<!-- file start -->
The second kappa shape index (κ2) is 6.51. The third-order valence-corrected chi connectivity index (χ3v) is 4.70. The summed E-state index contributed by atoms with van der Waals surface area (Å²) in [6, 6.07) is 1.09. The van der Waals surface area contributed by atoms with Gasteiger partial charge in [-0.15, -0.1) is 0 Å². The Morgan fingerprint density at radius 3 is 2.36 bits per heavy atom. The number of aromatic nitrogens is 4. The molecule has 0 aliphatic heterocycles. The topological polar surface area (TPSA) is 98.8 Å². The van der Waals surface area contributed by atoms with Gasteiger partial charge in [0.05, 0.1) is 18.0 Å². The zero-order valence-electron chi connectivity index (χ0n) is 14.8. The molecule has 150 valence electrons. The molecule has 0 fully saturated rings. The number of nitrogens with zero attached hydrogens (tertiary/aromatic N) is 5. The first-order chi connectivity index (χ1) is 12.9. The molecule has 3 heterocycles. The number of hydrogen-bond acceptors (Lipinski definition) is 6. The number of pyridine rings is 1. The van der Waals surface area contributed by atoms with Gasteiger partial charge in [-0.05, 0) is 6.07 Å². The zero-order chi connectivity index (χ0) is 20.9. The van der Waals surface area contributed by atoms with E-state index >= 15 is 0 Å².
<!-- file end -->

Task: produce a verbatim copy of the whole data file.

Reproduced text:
The second kappa shape index (κ2) is 6.51. The third-order valence-corrected chi connectivity index (χ3v) is 4.70. The summed E-state index contributed by atoms with van der Waals surface area (Å²) in [6, 6.07) is 1.09. The van der Waals surface area contributed by atoms with Gasteiger partial charge in [-0.15, -0.1) is 0 Å². The Morgan fingerprint density at radius 3 is 2.36 bits per heavy atom. The number of aromatic nitrogens is 4. The molecule has 0 aliphatic heterocycles. The topological polar surface area (TPSA) is 98.8 Å². The van der Waals surface area contributed by atoms with Gasteiger partial charge in [0.05, 0.1) is 18.0 Å². The zero-order valence-electron chi connectivity index (χ0n) is 14.8. The molecule has 150 valence electrons. The molecule has 0 fully saturated rings. The number of nitrogens with zero attached hydrogens (tertiary/aromatic N) is 5. The first-order chi connectivity index (χ1) is 12.9. The molecule has 3 heterocycles. The number of hydrogen-bond acceptors (Lipinski definition) is 6. The number of pyridine rings is 1. The van der Waals surface area contributed by atoms with Gasteiger partial charge in [-0.05, 0) is 6.07 Å². The zero-order chi connectivity index (χ0) is 20.9. The van der Waals surface area contributed by atoms with E-state index >= 15 is 0 Å².